Church-Turing thesis

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The Church-Turing thesis states in its most common form that every effective computation or algorithm can be carried out by a Turing machine. The thesis, which is now generally assumed to be true, is also known as Church's thesis (named after Alonzo Church) and Turing's thesis (named after Alan Turing).

The thesis might be rephrased as saying that the notion of effective or mechanical method in logic and mathematics is captured by Turing machines. It is generally assumed that such methods must satisfy the following requirements:

  1. The method consists of a finite set of simple and precise instructions that are described with a finite number of symbols.
  2. The method will always produce the result in a finite number of steps.
  3. The method can in principle be carried out by a human being with only paper and pencil.
  4. The execution of the method requires no intelligence of the human being except that which is needed to understand and execute the instructions.

An example of such a method is the Euclidean algorithm for determining the greatest common divisor of two natural numbers.

The notion of "effective method" is intuitively clear but is not formally defined since it is not exactly clear what a "simple and precise instruction" is, and what exactly the "required intelligence to execute these instructions" is.

In his 1936 paper On Computable Numbers, with an Application to the Entscheidungsproblem Alan Turing tried to capture this notion formally with the introduction of Turing machines. In that paper he showed that the 'Einscheidungsproblem' could not be solved. A few months earlier Alonzo Church had proven a similar result in A Note on the Entscheidungsproblem but he used the notions of recursive function and Lambda-definable function to formally describe effective computability. Lambda-definable functions were introduced by Alonzo Church and Stephen Kleene (Church 1932, 1936a, 1941, Kleene 1935) and recursive functions by Kurt Godel and Jacques Herbrand (Gödel 1934, Herbrand 1932). These two formalisms describe the same set of functions, as was shown in the case of functions of positive integers by Church and Kleene (Church 1936a, Kleene 1936). When hearing of Church's proposal, Turing was quickly able to show that his Turing machines in fact describe the same set of functions (Turing 1936, 263ff).

Since that time many other formalisms for describing effective computability have been proposed such as register machiness, Emile Post's systems, combinatory definability and Markov algorithms (Markov 1960). Because all these systems have been shown to describe essentially the same set of functions, it is now generally assumed that the Church-Turing thesis is correct. However, the thesis does not have the status of a theorem and cannot be proven; it is conceivable but unlikely that it could be disproven by exhibiting a method which is universally accepted as being an effective algorithm but which cannot be performed on a Turing machine.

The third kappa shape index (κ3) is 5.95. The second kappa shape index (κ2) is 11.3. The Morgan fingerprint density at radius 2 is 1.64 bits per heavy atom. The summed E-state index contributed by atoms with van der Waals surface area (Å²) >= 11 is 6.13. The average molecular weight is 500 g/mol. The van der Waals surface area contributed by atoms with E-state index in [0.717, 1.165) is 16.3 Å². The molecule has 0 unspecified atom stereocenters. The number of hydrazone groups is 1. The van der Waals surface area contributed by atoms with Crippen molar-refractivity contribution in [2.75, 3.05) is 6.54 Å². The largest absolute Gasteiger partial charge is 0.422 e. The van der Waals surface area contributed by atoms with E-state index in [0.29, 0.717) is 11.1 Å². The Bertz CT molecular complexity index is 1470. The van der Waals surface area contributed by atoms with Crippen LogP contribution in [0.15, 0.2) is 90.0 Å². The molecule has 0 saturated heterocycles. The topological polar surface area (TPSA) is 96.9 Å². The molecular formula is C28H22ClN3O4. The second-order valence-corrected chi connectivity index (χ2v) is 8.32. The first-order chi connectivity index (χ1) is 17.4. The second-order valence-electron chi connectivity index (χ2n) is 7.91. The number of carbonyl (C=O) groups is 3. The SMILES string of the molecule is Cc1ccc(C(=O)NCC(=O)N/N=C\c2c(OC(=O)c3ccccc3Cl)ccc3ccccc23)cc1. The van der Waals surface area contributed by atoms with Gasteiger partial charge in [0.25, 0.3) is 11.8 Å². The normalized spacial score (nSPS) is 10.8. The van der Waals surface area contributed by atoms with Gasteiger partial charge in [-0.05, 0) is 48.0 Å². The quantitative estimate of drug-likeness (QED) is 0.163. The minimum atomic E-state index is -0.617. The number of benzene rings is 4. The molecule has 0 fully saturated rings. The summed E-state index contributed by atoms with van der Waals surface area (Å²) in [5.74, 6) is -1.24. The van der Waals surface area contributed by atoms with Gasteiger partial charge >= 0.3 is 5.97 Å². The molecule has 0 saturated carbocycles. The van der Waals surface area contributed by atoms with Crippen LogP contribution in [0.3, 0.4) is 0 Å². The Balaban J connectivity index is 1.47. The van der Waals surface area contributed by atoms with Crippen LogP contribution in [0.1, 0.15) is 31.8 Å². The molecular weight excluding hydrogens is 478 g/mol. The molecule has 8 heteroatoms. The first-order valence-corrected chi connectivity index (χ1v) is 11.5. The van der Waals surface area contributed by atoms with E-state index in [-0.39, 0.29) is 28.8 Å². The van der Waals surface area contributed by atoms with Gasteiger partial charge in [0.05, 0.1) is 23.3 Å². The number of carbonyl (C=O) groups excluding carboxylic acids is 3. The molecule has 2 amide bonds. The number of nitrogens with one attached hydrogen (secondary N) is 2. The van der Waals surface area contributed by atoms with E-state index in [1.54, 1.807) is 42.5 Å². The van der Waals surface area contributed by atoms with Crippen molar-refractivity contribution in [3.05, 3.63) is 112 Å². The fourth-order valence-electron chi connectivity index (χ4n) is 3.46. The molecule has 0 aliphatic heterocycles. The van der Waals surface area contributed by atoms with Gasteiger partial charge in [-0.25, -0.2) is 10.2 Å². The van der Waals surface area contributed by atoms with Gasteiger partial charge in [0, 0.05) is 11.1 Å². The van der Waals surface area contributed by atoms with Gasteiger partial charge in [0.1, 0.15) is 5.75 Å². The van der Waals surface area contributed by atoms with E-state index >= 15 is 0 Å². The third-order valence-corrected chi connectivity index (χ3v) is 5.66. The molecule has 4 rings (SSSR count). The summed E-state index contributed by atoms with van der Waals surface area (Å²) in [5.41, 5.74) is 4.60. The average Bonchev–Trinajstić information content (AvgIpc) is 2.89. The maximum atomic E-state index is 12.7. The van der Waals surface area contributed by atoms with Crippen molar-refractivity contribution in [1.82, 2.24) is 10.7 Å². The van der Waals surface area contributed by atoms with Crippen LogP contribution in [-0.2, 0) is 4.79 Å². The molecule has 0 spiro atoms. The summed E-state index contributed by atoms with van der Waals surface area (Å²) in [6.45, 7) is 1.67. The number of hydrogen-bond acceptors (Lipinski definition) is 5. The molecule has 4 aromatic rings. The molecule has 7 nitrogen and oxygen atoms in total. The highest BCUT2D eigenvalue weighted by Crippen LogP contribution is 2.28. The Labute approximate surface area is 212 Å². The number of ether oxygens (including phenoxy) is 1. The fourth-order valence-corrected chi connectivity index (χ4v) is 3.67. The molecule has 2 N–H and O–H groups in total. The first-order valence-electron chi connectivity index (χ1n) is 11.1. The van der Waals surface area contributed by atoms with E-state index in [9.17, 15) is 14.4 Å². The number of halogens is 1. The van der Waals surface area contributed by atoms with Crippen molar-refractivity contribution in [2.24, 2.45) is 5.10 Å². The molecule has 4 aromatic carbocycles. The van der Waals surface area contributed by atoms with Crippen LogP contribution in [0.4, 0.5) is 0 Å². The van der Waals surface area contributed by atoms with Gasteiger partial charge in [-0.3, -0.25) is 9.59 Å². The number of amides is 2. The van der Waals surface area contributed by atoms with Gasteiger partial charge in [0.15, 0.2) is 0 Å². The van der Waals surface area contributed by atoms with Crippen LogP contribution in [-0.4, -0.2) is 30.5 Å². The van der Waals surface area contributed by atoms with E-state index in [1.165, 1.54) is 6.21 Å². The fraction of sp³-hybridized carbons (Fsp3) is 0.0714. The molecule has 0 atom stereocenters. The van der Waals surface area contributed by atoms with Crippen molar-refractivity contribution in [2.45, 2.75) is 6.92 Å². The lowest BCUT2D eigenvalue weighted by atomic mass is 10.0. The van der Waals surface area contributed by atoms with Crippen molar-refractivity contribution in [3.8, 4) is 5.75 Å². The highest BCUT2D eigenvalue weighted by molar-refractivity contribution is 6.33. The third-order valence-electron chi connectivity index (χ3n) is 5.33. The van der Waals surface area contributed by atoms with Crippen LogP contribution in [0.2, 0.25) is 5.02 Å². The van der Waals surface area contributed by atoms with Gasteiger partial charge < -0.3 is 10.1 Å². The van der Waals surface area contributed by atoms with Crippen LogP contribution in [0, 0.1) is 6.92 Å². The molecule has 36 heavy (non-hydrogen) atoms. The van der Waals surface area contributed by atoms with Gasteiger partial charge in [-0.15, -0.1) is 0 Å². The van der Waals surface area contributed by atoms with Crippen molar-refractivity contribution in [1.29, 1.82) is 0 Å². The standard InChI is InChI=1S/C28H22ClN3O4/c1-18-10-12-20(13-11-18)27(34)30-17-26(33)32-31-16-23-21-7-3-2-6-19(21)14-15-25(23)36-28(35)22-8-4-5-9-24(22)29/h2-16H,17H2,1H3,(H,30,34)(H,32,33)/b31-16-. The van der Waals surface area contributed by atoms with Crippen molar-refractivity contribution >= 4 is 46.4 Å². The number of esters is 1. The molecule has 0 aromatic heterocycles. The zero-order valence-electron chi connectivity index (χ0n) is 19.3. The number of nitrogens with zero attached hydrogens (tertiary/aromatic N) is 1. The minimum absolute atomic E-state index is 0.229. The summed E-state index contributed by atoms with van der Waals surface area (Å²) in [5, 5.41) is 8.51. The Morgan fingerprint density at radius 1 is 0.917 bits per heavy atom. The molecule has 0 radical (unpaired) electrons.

In fact, the Church-Turing thesis has been so successful, that it is now almost moot. In the early twentieth century, mathematicians often used the informal phrase effectively computable, so it was important to find a good formalization of the concept. Modern mathematicians instead use the well-defined term Turing computable (or computable for short). Since the undefined terminology has faded from use, the question of how to define it is now less important.

References:

  • Church, A. 1932. A set of Postulates for the Foundation of Logic. Annals of Mathematics, second series, 33, 346-366.
  • Church, A. 1936a. An Unsolvable Problem of Elementary Number Theory. American Journal of Mathematics, 58, 345-363.
  • Church, A. 1936b. A Note on the Entscheidungsproblem. Journal of Symbolic Logic, 1, 40-41.
  • Church, A. 1941. The Calculi of Lambda-Conversion. Princeton: Princeton University Press.
  • Gödel, K. 1934. On Undecidable Propositions of Formal Mathematical Systems. Lecture notes taken by Kleene and Rosser at the Institute for Advanced Study. Reprinted in Davis, M. (ed.) 1965. The Undecidable. New York: Raven.
  • Herbrand, J. 1932. Sur la non-contradiction de l'arithmetique. Journal fur die reine und angewandte Mathematik, 166, 1-8.
  • Kleene, S.C. 1935. A Theory of Positive Integers in Formal Logic. American Journal of Mathematics, 57, 153-173, 219-244.
  • Kleene, S.C. 1936. Lambda-Definability and Recursiveness. Duke Mathematical Journal, 2, 340-353.
  • Markov, A.A. 1960. The Theory of Algorithms. American Mathematical Society Translations, series 2, 15, 1-14.
  • Turing, A.M. 1936 . On Computable Numbers, with an Application to the Entscheidungsproblem. Proceedings of the London Mathematical Society, Series 2, 42 (1936-37), pp.230-265.